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Abnormal expression of the genes involved in cytokine networks and mitochondrial function in systemic juvenile idiopathic arthritis identified by DNA microarray analysis
  1. S Ishikawa1,
  2. T Mima1,
  3. C Aoki1,
  4. N Yoshio-Hoshino1,
  5. Y Adachi1,
  6. T Imagawa2,
  7. M Mori2,
  8. M Tomiita3,
  9. N Iwata4,
  10. T Murata5,
  11. M Miyoshi6,
  12. S Takei7,
  13. Y Aihara8,
  14. S Yokota2,
  15. K Matsubara9,
  16. N Nishimoto1
  1. 1
    Laboratory of Immune Regulation, Graduate School of Frontier Bioscience, Osaka University, Suita, Japan
  2. 2
    Department of Pediatrics, Yokohama City University School of Medicine, Yokohama, Japan
  3. 3
    Department of Pediatrics, Graduate School of Medicine, Chiba University, Chiba, Japan
  4. 4
    Aichi Children’s Health and Medical Center, Daifu, Japan
  5. 5
    Department of Pediatrics, Osaka Medical College, Takatsuki, Japan
  6. 6
    Kobe Children’s Hospital, Kobe, Japan
  7. 7
    Department of Pediatrics, Graduate School of Medical and Dental Sciences, Kagoshima University, Kagoshima, Japan
  8. 8
    Children’s Medical Center, Yokohama City University Medical Center, Yokohama, Japan
  9. 9
    DNA Chip Research Inc., Yokohama, Japan
  1. N Nishimoto, Laboratory of Immune Regulation, Graduate School of Frontier Bioscience, Osaka University, 1–3, Yamada-Oka, Suita-City, Osaka 565–0871, Japan; norihiro{at}


Objectives: Systemic juvenile idiopathic arthritis (sJIA) is a rheumatic disease in childhood characterised by systemic symptoms and a relatively poor prognosis. Peripheral leukocytes are thought to play a pathological role in sJIA although the exact cause of the disease is still obscure. In this study, we aimed to clarify cellular functional abnormalities in sJIA.

Methods: We analysed the gene expression profile in peripheral leukocytes from 51 patients with sJIA, 6 patients with polyarticular type JIA (polyJIA) and 8 healthy children utilising DNA microarrays. Gene ontology analysis and network analysis were performed on the genes differentially expressed in sJIA to clarify the cellular functional abnormalities.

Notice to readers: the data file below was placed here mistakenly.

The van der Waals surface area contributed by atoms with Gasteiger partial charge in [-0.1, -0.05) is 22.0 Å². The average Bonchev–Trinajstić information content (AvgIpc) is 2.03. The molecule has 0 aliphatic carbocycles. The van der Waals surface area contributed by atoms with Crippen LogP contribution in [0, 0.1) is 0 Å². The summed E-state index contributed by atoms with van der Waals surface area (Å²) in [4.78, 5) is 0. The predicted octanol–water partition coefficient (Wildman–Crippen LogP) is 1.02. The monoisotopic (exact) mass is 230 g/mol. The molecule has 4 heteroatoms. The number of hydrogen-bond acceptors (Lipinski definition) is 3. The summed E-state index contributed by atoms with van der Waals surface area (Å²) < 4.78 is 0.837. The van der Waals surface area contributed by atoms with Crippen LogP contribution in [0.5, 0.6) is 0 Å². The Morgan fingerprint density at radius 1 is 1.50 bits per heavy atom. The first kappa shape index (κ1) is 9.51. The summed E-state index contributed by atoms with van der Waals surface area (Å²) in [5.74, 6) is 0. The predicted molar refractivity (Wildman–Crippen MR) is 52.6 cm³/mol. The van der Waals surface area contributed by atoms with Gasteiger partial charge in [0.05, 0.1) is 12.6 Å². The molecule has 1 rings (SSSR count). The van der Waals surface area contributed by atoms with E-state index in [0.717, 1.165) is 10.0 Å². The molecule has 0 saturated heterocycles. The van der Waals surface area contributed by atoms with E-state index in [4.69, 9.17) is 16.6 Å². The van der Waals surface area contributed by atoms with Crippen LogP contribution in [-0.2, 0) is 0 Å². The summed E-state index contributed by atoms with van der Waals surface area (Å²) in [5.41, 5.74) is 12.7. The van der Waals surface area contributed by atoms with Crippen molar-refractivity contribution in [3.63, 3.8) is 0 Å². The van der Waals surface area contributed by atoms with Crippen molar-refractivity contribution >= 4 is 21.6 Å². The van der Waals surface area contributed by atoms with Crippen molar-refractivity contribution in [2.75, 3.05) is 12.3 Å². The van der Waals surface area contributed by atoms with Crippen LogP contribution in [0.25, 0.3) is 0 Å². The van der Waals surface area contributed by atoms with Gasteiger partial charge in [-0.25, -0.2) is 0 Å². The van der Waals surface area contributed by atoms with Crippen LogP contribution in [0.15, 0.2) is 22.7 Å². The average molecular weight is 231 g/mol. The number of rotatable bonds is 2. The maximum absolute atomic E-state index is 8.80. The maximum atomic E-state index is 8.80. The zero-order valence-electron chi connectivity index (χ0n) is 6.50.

Result: A total of 3491 genes were differentially expressed in patients with sJIA compared to healthy individuals. They were functionally categorised mainly into a defence response group and a metabolism group according to gene ontology, suggesting the possible abnormalities in these functions. In the defence response group, molecules predominantly constituting interferon (IFN)γ and tumour necrosis factor (TNF) network cascades were upregulated. In the metabolism group, oxidative phosphorylation-related genes were downregulated, suggesting a mitochondrial disorder. Expression of mitochondrial DNA-encoded genes including cytochrome c oxidase subunit 1(MT-CO1) and MT-CO2 were suppressed in patients with sJIA but not in patients with polyJIA or healthy children. However, nuclear DNA-encoded cytochrome c oxidases were intact.

Conclusion: Our findings suggest that sJIA is not only an immunological disease but also a metabolic disease involving mitochondria disorder.

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  • Competing interests: None.

  • Funding: This work was supported by The Ministry of Education, Science, Sports and Culture of Japan and the Takeda Science Foundation.

  • Ethics approval: This study was approved by the Ethical Committee of Osaka University Medical School and all the attending institutes.

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